Be careful not to assume people know “the basics” about social media platforms or online interactions.

You’ll find many online articles talking about ABM best practices, including how many target accounts and individuals a team should be able to handle and how long the engagement process should take.

Ignore them.

Some team members will be starting with stronger technology skills than others. Some will be less inhibited by their fear of the unknown. Some will dive headfirst into multiple online conversations. Others will take it slow with one or two, until they see how it goes.

Even the most bullish of salespeople can be surprisingly timid when faced with taking their craft into the virtual world.


My second piece of advice is one that’s given to astronauts and budding entrepreneurs alike: explain everything in a way your 80-year-old grandmother would understand.

This can seem patronizing, especially when you’re dealing with prickly, tenured employees who are used to receiving white glove treatment.

In practice, provided they are willing to admit what they don’t know, they will greatly appreciate the step-by-step instruction.

Take time to prepare written instructions with an abundance of screenshots – or, even better, videos – so your team members can revisit them when practicing on their own (without having to call you each time they forget something).


It’s important to keep ABM and regular sales efforts separate.

I recently worked with a company that planned to track their ABM targets in the same pipeline as other sales opportunities.

This doesn’t make sense because an ABM prospect will go through a very different set of stages from a sales opportunity and may be a success even if no revenue-generating sale takes place.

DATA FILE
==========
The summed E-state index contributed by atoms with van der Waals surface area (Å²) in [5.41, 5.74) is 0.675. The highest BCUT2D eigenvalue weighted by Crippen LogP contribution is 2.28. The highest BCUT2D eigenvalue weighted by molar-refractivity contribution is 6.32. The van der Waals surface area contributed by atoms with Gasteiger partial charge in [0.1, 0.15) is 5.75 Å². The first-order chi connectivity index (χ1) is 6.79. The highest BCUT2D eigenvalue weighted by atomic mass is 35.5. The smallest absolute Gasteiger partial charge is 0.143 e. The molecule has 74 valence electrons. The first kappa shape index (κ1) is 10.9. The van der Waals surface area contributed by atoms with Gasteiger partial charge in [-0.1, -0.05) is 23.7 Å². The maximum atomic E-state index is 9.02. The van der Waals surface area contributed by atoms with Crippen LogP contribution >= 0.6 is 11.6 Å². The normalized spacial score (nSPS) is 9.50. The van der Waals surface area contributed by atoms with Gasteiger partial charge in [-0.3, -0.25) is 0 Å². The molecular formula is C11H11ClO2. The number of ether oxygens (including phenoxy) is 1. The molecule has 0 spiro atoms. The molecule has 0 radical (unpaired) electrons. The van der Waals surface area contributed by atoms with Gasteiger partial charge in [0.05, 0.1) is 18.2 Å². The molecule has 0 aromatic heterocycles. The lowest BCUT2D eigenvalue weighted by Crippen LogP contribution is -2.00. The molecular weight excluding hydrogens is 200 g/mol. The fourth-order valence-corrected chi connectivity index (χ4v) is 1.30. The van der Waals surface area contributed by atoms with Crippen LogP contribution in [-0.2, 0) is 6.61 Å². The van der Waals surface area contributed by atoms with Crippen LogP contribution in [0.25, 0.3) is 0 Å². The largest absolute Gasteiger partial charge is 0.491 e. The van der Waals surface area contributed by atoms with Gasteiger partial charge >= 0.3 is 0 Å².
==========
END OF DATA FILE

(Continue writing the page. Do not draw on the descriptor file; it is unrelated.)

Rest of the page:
The table below shows some possible stages for each:

Sales Opportunity

ABM Prospect

Marketing Qualified Lead

Individual Identified

Sales Qualified Lead

Contact Established Online

Opportunity Defined

Product Information Exchanged

Proposal Submitted

Buying Committee Identified


Executive Meeting Scheduled

Closed Won

Enterprise Opportunity Identified

Closed Lost

No Enterprise Opportunity


A solution is to create a separate pipeline for ABM prospects.

Most customer relationship management (CRM) systems will accommodate multiple opportunity pipelines, with user-defined stages.

If you’re using a basic CRM that doesn’t offer this functionality, consider upgrading to a more sophisticated package (or tier). You might choose to manage ABM prospects separately – in a shared spreadsheet, for example – until you’re ready to implement the CRM upgrade.

Note that conventional sales opportunities are often generated during ABM outreach. While meetings are being held with the buying committee to negotiate an enterprise level deal, opportunities to sell trial units often arise. These should be dropped into the conventional sales pipeline for negotiation and closure.


This is an old saw during any change management process. Make sure you celebrate small successes along the way to your bigger goal.

In the early going, receiving a positive reply to a direct message or having a connection request accepted on LinkedIn can be a major victory.

Sharing and celebrating that news will encourage others to trust the ABM process and persist with their efforts.

Many ABM programs fail to deliver as promised because the team quickly gets demotivated and abandons the unfamiliar in favor of old habits.

Hold regular team meetings to discuss how the process is going, what successes have been logged, and any best practices the team has gleaned.

Each company’s message is a little different. Just like conventional in-person sales conversations, your team will discover phrases that resonate with your customer base, which can then be shared and reused.


If you’ve tried but failed to break into a particular company, move on down the list – even if the target you’re parking was potentially one of the biggest prizes.

There’s no guarantee of reaching the right person or that they will listen to you, let alone buy your product. Keep knocking on new (virtual) doors.

This can be disheartening, but not everyone is active or responsive online. Some of your potential buyers will simply be near-impossible to reach.